LOS ANGELES — Prateek Singh could not wait to get out onto the court.
With his friends and family packed tightly into a small high school gym, the basketball-obsessed, turban-wearing Prateek took the floor to warm up for his first high school game. It was 1992 and Singh was a sophomore at Burbank High School, a public school in north Los Angeles.
But his first taste of high school sport was interrupted by a brand of bigotry all too familiar to adherents of the Sikh religion living in the United States, including the diasporic hub of Southern California.
“One of the referees came up to our coach and said, ‘That kid over there — with that thing on his head — can’t play in the game,’” said Prateek, now in his mid-30s. “I still hold that to heart.”
That “thing” was Prateek’s dastar, or turban, a staple amongst devout male Sikhs that represents piety and self-respect. For the rest of the season, Prateek had to present a letter from the California Interscholastic Federation (CIF) each game that allowed him to play in his turban.
Today Prateek is the treasurer of a top-tier mortgage company and a coach at the Singh Sensations Basketball Camp, a free, annual workshop for young Southern California Sikhs.
He knows well that Sikhs living in much of the Western world are often scapegoated, sometimes confused for Muslims because of their turbans, their facial hair and the way they dress. In the US, the sight of a turban-adorned man can conjure images of Iran’s ayatollahs or more recently Al Qaeda’s deceased figurehead, Osama bin Laden.
In addition to teaching basketball skills, coaches at the Singh Sensations camp — a play on an extremely common Sikh last name, derived from the world for “lion” in Sanskrit — boost players’ confidence in themselves and their Sikh identities.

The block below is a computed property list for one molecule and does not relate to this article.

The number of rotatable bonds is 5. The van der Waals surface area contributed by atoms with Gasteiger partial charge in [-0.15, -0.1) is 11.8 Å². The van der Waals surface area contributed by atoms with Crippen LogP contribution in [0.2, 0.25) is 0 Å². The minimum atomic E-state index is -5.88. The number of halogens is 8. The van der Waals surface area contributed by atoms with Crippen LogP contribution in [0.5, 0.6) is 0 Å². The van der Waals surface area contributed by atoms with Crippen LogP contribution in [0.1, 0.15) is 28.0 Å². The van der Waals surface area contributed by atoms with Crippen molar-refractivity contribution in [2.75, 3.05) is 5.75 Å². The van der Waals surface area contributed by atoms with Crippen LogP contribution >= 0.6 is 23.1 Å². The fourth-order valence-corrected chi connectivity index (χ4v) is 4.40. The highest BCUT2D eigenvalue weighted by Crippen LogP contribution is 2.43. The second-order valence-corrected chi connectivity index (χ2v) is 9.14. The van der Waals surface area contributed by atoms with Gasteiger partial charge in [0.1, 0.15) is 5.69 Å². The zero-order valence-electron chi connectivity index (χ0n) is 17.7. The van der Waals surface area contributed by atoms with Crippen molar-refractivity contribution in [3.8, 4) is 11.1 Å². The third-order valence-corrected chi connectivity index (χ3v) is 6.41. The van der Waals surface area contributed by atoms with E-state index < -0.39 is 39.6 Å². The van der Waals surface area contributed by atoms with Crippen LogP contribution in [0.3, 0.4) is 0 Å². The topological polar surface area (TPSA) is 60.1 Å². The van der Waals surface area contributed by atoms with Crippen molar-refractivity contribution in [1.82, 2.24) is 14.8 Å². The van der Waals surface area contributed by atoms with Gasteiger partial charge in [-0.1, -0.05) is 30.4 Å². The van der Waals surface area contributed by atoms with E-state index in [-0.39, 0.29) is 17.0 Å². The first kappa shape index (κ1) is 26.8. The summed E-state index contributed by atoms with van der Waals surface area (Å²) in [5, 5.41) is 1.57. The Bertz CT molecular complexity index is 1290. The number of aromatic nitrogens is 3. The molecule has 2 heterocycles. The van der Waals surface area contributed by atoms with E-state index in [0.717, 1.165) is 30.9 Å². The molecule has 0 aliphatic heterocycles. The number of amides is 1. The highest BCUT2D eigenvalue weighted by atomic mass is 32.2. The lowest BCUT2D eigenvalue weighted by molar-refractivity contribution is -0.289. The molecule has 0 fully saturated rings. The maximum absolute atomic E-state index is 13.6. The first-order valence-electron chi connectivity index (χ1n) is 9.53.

“We want to encourage the kids to maintain their appearance, and stress to them that you can be a full Sikh and still do everything that everyone else does,” Singh said at this year’s camp, which hosted roughly 100 local Sikh boys and girls ages eight to 18.
“That’s the message that we have for the kids,” he said. “And at the same time, do those things with love, with care and with respect.”
In the wake of the 9/11 terrorist attacks, misinformation about the Sikh community has contributed to an uptick in discrimination and violence, according to the Sikh Coalition, a non-profit advocacy group. The violence reached a crescendo last year when Wade Michael Page, a white supremacist and US Army veteran, fatally shot six people at a gurdwara — or Sikh house of worship — in Oak Creek, Wisc.
In lieu of the Oak Creek shooting, the FBI announced this June that it would, for the first time, begin tracking hate crimes against Sikhs, Hindus, Arabs and other minority groups in 2015, the first such database of its kind in the US.
While a major victory for those who champion Sikh rights, Vinay Lal, a professor of history at UCLA, said the fundamental problem Sikhs face is that there is a colossal unawareness of who they are and what they represent.
“The Sikhs today are the most visible in the US because of the way they look… but they are also the least visible, because they are an unknown entity,” Lal, who lectures on the Sikh diaspora, said. “It is the great irony of the Sikh community.”